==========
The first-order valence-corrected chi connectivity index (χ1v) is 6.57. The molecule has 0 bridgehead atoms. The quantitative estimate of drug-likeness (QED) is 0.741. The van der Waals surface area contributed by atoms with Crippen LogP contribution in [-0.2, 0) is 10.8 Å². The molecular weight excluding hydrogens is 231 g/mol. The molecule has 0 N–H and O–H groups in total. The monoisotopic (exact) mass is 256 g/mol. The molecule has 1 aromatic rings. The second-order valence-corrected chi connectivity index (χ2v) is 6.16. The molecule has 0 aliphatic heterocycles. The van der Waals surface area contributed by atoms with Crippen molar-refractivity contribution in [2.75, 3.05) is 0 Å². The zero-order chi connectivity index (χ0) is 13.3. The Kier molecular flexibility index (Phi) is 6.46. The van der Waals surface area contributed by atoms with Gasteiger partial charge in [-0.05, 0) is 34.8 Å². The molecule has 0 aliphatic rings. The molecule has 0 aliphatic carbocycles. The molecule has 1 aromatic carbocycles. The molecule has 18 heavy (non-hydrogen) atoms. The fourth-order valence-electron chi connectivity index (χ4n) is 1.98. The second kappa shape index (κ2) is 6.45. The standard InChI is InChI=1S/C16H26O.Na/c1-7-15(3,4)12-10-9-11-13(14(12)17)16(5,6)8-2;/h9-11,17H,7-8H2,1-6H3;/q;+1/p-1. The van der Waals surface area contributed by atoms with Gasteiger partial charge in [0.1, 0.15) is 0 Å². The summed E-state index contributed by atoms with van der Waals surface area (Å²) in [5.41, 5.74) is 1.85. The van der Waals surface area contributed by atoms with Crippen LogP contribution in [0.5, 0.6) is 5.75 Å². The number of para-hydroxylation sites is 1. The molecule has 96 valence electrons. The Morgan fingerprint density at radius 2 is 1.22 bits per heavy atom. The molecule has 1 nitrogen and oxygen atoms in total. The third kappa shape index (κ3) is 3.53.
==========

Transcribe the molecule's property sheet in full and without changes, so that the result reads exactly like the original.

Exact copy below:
The first-order valence-corrected chi connectivity index (χ1v) is 6.57. The molecule has 0 bridgehead atoms. The quantitative estimate of drug-likeness (QED) is 0.741. The van der Waals surface area contributed by atoms with Crippen LogP contribution in [-0.2, 0) is 10.8 Å². The molecular weight excluding hydrogens is 231 g/mol. The molecule has 0 N–H and O–H groups in total. The monoisotopic (exact) mass is 256 g/mol. The molecule has 1 aromatic rings. The second-order valence-corrected chi connectivity index (χ2v) is 6.16. The molecule has 0 aliphatic heterocycles. The van der Waals surface area contributed by atoms with Crippen molar-refractivity contribution in [2.75, 3.05) is 0 Å². The zero-order chi connectivity index (χ0) is 13.3. The Kier molecular flexibility index (Phi) is 6.46. The van der Waals surface area contributed by atoms with Gasteiger partial charge in [-0.05, 0) is 34.8 Å². The molecule has 0 aliphatic rings. The molecule has 0 aliphatic carbocycles. The molecule has 1 aromatic carbocycles. The molecule has 18 heavy (non-hydrogen) atoms. The fourth-order valence-electron chi connectivity index (χ4n) is 1.98. The second kappa shape index (κ2) is 6.45. The standard InChI is InChI=1S/C16H26O.Na/c1-7-15(3,4)12-10-9-11-13(14(12)17)16(5,6)8-2;/h9-11,17H,7-8H2,1-6H3;/q;+1/p-1. The van der Waals surface area contributed by atoms with Gasteiger partial charge in [0.1, 0.15) is 0 Å². The summed E-state index contributed by atoms with van der Waals surface area (Å²) in [5.41, 5.74) is 1.85. The van der Waals surface area contributed by atoms with Crippen LogP contribution in [0.5, 0.6) is 5.75 Å². The number of para-hydroxylation sites is 1. The molecule has 96 valence electrons. The Morgan fingerprint density at radius 2 is 1.22 bits per heavy atom. The molecule has 1 nitrogen and oxygen atoms in total. The third kappa shape index (κ3) is 3.53.